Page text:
Ten years on, I’m sadder and (hopefully) wiser. As the intervening years have shown, the GOP has abandoned good faith altogether. Some remnants might be found at the McCain Institute or the Jack Kemp Foundation, but Kevin McCarthy and his band of nihilists wouldn’t recognize good faith if it hit them on the fanny. The Republicans who are beating their chests for “fiscal discipline” were obedient lapdogs when Trump increased deficits by 50 percent—and that was before COVID. In total, they grinned along to an additional $7.8 trillion in national indebtedness. Did I mention that they quietly raised the debt ceiling three times during Trump’s term?
2. Making Failure Great Again
Lately, Trump’s losing streak has intensified. The Trump Organization was found guilty of felony tax fraud and fined $1.6 million, and one of its executives was sentenced to prison. Trump was indicted in New York for fraudulent misuse of campaign money to cover up an affair. Most recently, a jury found him liable for “sexual abuse” and for defamation. And there is almost certainly more to come.
But in the face of all of that, something strange happened: Trump’s standing with Republican voters improved. Early this year, Trump was facing a real challenge among the Republican base from Florida Governor Ron DeSantis—until the New York indictment. Rather than being the final nail in his coffin, the indictment consolidated Trump’s support. As with the base, so with the alleged leadership: After the sexual abuse verdict, a parade of senators lined up to dismiss the jury's conclusions and proclaim their support for Trump.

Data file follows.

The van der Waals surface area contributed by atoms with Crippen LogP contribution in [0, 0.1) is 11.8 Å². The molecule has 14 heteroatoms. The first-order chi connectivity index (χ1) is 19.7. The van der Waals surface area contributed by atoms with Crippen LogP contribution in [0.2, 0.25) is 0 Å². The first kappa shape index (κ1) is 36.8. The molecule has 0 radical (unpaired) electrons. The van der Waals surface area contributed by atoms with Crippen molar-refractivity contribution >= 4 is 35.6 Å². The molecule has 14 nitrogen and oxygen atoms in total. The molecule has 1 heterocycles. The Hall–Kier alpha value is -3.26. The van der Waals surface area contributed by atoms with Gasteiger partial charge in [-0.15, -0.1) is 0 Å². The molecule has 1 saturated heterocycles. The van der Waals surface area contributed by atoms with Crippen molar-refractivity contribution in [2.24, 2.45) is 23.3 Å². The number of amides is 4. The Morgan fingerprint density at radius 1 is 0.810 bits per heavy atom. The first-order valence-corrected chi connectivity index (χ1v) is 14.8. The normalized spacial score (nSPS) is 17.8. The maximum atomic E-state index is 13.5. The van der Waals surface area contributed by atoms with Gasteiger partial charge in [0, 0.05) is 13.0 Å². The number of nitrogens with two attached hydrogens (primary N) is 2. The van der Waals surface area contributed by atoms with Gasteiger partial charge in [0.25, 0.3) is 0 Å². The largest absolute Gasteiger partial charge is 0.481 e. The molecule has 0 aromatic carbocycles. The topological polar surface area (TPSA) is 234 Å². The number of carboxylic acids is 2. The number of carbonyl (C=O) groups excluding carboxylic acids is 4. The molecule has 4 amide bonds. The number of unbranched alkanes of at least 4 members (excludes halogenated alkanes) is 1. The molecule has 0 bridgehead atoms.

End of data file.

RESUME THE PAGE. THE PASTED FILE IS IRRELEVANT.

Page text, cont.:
The more Trump loses, the more Republicans seem to love him. Why?
3. Trump, DeSantis, and the GOP’s Culture-War Politics
When [George Mason University President Gregory] Washington announced in March that he had asked Youngkin to give the commencement address at the state’s largest and most diverse public university,… [the] invitation provoked an immediate uproar from black students, LGBTQ students, and many others, and a few days later Washington wrote a public letter to the campus community.
The March 27 letter, “What it means to be a Patriot,” is more than a nod to GMU sports teams. I would call it a Patriot Playbook for our times—a free-speech, anti-cancellation instruction manual on how to coexist in a country becoming increasingly diverse. There is no way to reverse that trend; the only way is through it. People are going to have to learn to listen to each other and try to explain where they disagree, why they feel disrespected, disregarded—even erased—as the individuals they are.
DeSantis desperately needs to read it. The liberal Stanford law students who disrupted a conservative federal judge’s speech in March should also read it. Their dean, Jenny S. Martinez, wrote a memo reminding students that as a law school, freedom of speech and association are “core to our educational mission.” In an apology to the judge, Stuart Kyle Duncan, she called freedom of speech “a bedrock principle for the law school, the university, and a democratic society.”
Fascist? Authoritarian? Hold My Beer, says Jesse Kelly. “Pro-Trump Fox News Regular Comes Right Out and Says It: ‘This Country Needs a Dictator’”